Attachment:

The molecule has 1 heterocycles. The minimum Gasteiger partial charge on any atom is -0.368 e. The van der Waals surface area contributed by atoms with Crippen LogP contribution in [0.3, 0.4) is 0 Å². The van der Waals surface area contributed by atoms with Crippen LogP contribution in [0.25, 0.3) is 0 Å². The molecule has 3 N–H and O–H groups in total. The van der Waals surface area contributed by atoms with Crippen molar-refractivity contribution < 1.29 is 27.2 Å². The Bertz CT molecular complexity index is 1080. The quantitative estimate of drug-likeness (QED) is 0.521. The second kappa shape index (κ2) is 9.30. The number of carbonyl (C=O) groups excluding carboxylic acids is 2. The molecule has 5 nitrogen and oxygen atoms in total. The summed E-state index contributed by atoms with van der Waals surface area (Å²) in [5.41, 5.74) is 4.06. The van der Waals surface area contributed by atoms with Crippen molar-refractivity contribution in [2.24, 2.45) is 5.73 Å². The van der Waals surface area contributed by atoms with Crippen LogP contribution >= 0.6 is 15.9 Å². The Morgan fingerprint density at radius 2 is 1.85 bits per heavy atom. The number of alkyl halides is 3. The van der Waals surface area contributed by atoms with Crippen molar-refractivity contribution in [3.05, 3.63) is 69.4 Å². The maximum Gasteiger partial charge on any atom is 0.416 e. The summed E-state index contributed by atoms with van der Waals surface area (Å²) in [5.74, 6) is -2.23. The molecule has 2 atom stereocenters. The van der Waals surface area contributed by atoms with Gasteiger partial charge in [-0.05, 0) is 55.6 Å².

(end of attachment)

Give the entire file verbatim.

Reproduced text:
The molecule has 1 heterocycles. The minimum Gasteiger partial charge on any atom is -0.368 e. The van der Waals surface area contributed by atoms with Crippen LogP contribution in [0.3, 0.4) is 0 Å². The van der Waals surface area contributed by atoms with Crippen LogP contribution in [0.25, 0.3) is 0 Å². The molecule has 3 N–H and O–H groups in total. The van der Waals surface area contributed by atoms with Crippen molar-refractivity contribution < 1.29 is 27.2 Å². The Bertz CT molecular complexity index is 1080. The quantitative estimate of drug-likeness (QED) is 0.521. The second kappa shape index (κ2) is 9.30. The number of carbonyl (C=O) groups excluding carboxylic acids is 2. The molecule has 5 nitrogen and oxygen atoms in total. The summed E-state index contributed by atoms with van der Waals surface area (Å²) in [5.41, 5.74) is 4.06. The van der Waals surface area contributed by atoms with Crippen molar-refractivity contribution in [2.24, 2.45) is 5.73 Å². The van der Waals surface area contributed by atoms with Crippen LogP contribution >= 0.6 is 15.9 Å². The Morgan fingerprint density at radius 2 is 1.85 bits per heavy atom. The number of alkyl halides is 3. The van der Waals surface area contributed by atoms with Crippen molar-refractivity contribution in [3.05, 3.63) is 69.4 Å². The maximum Gasteiger partial charge on any atom is 0.416 e. The summed E-state index contributed by atoms with van der Waals surface area (Å²) in [5.74, 6) is -2.23. The molecule has 2 atom stereocenters. The van der Waals surface area contributed by atoms with Gasteiger partial charge in [-0.05, 0) is 55.6 Å².